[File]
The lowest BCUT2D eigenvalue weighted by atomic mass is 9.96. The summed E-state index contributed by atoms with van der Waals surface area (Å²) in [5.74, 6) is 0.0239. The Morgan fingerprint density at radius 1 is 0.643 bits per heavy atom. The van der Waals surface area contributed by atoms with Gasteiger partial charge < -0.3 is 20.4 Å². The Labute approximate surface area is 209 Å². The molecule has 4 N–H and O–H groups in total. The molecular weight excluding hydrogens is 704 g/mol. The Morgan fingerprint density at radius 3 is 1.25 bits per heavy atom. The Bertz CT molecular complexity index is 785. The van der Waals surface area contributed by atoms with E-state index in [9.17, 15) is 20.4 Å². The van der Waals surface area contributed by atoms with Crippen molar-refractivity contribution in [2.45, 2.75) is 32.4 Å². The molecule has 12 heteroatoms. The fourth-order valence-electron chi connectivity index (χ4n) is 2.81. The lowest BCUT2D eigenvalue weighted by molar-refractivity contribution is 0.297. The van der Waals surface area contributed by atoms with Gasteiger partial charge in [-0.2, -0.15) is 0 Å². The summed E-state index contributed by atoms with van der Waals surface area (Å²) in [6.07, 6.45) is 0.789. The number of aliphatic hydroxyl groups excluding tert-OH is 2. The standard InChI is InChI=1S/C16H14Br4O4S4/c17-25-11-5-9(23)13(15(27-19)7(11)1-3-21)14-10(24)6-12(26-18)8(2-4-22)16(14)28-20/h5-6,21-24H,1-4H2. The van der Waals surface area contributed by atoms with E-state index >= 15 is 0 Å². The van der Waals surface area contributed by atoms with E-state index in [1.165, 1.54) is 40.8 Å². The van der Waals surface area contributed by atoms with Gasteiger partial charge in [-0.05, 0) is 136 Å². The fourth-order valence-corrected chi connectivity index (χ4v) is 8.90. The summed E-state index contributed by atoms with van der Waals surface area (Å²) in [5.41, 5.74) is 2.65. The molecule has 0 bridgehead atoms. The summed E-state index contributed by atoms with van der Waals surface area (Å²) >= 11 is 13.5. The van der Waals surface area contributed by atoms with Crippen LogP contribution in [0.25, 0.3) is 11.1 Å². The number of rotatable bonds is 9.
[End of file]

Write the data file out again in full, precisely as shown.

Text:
The lowest BCUT2D eigenvalue weighted by atomic mass is 9.96. The summed E-state index contributed by atoms with van der Waals surface area (Å²) in [5.74, 6) is 0.0239. The Morgan fingerprint density at radius 1 is 0.643 bits per heavy atom. The van der Waals surface area contributed by atoms with Gasteiger partial charge < -0.3 is 20.4 Å². The Labute approximate surface area is 209 Å². The molecule has 4 N–H and O–H groups in total. The molecular weight excluding hydrogens is 704 g/mol. The Morgan fingerprint density at radius 3 is 1.25 bits per heavy atom. The Bertz CT molecular complexity index is 785. The van der Waals surface area contributed by atoms with E-state index in [9.17, 15) is 20.4 Å². The van der Waals surface area contributed by atoms with Crippen molar-refractivity contribution in [2.45, 2.75) is 32.4 Å². The molecule has 12 heteroatoms. The fourth-order valence-electron chi connectivity index (χ4n) is 2.81. The lowest BCUT2D eigenvalue weighted by molar-refractivity contribution is 0.297. The van der Waals surface area contributed by atoms with Gasteiger partial charge in [-0.2, -0.15) is 0 Å². The summed E-state index contributed by atoms with van der Waals surface area (Å²) in [6.07, 6.45) is 0.789. The number of aliphatic hydroxyl groups excluding tert-OH is 2. The standard InChI is InChI=1S/C16H14Br4O4S4/c17-25-11-5-9(23)13(15(27-19)7(11)1-3-21)14-10(24)6-12(26-18)8(2-4-22)16(14)28-20/h5-6,21-24H,1-4H2. The van der Waals surface area contributed by atoms with E-state index >= 15 is 0 Å². The van der Waals surface area contributed by atoms with E-state index in [1.165, 1.54) is 40.8 Å². The van der Waals surface area contributed by atoms with Gasteiger partial charge in [-0.05, 0) is 136 Å². The fourth-order valence-corrected chi connectivity index (χ4v) is 8.90. The summed E-state index contributed by atoms with van der Waals surface area (Å²) in [5.41, 5.74) is 2.65. The molecule has 0 bridgehead atoms. The summed E-state index contributed by atoms with van der Waals surface area (Å²) >= 11 is 13.5. The van der Waals surface area contributed by atoms with Crippen LogP contribution in [0.25, 0.3) is 11.1 Å². The number of rotatable bonds is 9.